Elected as a transformational leader, his prospects for re-election could be determined by his ability to become a transactional one.

It seems like only yesterday that the newly elected President Barack Obama strode onto the well guarded stage in Grant Park, Chicago, to deliver his victory speech. The bright lighting in the park and the general feeling in the air as conveyed by TV camera shots of members of the crowd, including a teary-eyed Oprah Winfrey leaning on a stranger, made us all feel that this was a historic moment. The first African American had just been elected president of the United States of America.

The world listened as the young president-elect began his delivery and soon reminded the crowd that “this victory alone is not the change we seek.” He went on to describe a need for a “new spirit of service, a new spirit of sacrifice” and reiterated his campaign commitment to “healing divisions” and bringing about a “new dawn of American leadership at home and around the globe.” He closed by repeating his campaign slogan, “Yes we can!” It was heady stuff.

On January 20, 2009, the inauguration of Barack Obama occurred in a setting where the level of anticipation in the crowd could not have been greater and the hopes could not have been higher on a cold, sunny day. The nation was caught up in the euphoria of change, and the belief that a new generation of leadership was emerging. After eight years of the “war on terror,” two wars being waged in Iraq and Afghanistan, a near repeat of the 1930s Great Depression, it seemed like a cathartic moment and the advent of a transformational presidency. Shortly after, voter approval of the new administration hovered in the high 60s. America was on a new voyage, so we thought.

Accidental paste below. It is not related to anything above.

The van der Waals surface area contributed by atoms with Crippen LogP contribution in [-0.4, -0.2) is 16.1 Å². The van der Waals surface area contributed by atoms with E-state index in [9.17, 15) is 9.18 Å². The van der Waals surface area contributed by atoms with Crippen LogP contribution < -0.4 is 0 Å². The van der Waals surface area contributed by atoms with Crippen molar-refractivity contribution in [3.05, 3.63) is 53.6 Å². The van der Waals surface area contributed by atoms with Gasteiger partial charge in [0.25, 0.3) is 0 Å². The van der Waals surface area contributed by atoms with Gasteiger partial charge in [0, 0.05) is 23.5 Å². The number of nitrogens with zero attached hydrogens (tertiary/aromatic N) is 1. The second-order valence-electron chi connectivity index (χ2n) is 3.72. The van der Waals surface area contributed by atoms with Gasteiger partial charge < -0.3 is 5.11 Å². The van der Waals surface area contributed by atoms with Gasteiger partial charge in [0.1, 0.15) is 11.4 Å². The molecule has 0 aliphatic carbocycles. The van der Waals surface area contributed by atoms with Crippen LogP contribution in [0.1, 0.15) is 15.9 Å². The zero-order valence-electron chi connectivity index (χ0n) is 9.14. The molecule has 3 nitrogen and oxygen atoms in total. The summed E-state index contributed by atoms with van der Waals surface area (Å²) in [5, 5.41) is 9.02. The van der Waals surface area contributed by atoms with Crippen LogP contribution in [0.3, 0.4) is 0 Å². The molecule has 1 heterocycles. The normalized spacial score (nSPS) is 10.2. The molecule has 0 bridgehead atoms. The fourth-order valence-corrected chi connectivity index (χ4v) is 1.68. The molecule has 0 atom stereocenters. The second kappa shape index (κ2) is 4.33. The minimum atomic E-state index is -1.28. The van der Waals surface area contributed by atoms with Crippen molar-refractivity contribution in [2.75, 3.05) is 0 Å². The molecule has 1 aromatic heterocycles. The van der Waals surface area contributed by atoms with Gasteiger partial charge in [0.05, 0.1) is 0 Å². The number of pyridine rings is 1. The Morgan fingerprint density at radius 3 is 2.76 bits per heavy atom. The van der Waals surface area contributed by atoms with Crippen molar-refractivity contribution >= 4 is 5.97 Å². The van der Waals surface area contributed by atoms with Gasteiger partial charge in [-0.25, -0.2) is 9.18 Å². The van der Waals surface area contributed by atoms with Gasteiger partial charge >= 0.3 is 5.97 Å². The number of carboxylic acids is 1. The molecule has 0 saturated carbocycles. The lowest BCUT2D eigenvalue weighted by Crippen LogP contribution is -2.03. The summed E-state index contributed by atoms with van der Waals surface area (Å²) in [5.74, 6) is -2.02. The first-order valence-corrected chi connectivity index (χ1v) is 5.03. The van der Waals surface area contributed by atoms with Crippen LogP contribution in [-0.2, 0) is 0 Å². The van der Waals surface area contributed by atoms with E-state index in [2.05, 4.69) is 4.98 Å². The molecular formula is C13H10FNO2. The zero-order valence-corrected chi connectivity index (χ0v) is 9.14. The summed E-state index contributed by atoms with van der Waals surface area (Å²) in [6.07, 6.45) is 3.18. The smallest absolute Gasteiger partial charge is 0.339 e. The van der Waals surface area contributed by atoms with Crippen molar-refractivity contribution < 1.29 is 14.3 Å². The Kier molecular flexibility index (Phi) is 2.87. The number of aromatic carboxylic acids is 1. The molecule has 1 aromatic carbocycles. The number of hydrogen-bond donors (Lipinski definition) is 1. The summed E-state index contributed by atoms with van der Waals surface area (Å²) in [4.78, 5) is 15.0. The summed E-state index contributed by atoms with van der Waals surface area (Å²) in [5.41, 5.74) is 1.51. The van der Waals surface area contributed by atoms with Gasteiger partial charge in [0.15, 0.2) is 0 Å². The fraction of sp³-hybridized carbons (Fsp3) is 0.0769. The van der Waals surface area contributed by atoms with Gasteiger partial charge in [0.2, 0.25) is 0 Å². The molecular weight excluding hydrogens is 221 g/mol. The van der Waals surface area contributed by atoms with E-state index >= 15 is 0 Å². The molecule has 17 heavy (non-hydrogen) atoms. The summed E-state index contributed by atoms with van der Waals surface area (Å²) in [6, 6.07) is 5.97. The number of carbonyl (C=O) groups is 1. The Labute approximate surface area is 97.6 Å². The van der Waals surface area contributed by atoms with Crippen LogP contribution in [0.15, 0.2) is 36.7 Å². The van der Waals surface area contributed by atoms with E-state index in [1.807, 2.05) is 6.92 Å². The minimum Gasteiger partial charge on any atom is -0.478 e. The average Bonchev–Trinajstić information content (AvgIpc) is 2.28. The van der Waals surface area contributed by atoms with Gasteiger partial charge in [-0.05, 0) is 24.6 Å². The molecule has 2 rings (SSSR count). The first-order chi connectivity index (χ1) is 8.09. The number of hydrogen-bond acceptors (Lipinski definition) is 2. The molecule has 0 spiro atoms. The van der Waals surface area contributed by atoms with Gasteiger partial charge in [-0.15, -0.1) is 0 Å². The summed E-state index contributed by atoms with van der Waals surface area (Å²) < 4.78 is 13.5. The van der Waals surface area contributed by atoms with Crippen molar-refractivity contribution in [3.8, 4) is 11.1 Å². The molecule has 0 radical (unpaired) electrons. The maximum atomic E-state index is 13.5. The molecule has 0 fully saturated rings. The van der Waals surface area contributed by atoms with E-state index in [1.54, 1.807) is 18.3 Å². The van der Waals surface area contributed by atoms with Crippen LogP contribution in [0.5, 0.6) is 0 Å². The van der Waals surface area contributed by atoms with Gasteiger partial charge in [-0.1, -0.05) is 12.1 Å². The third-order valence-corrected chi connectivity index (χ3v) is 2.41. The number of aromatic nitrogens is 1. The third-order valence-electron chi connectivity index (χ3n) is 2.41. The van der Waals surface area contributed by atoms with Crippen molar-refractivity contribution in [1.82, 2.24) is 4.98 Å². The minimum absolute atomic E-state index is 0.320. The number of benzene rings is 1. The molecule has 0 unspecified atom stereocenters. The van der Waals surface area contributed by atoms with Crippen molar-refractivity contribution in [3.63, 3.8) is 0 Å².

It has been nearly two years since Obama won a decisive victory, not only in the Electoral College but also for the Democratic Party in Congress. This had all the ingredients for an activist presidency: a clear mandate for change, an ambitious agenda and the means to accomplish it. However, things have not quite worked out as anticipated. On the eve of this year’s midterm elections, President Obama’s approval ratings have fallen to the mid-40s. The best prognosticators in the business (Charles Cook and Stuart Rothenberg) are predicting massive losses for Democrats, with a majority of pundits going as far as to concede the House of Representatives to the Republican Party. The Senate may still be a possibility for the GOP.

To be fair, history records that voters are not kind to presidents during mid-terms, as Gil Troy points out elsewhere in these pages. Since the end of the Second World War, only George W. Bush and Bill Clinton (1998) were able to improve their party’s standing at the midterm elections, and that can be attributed to the effects of 9/11 for Bush, and to voter disenchantment with impeachment proceedings for Clinton. All other presidents since FDR saw their party lose seats. Over the past 17 midterms, the average loss in the House of Representatives is 28 seats and 4 in the Senate; is the latter number being attributed to the fact that only one-third of the Senate is at each stake at election time.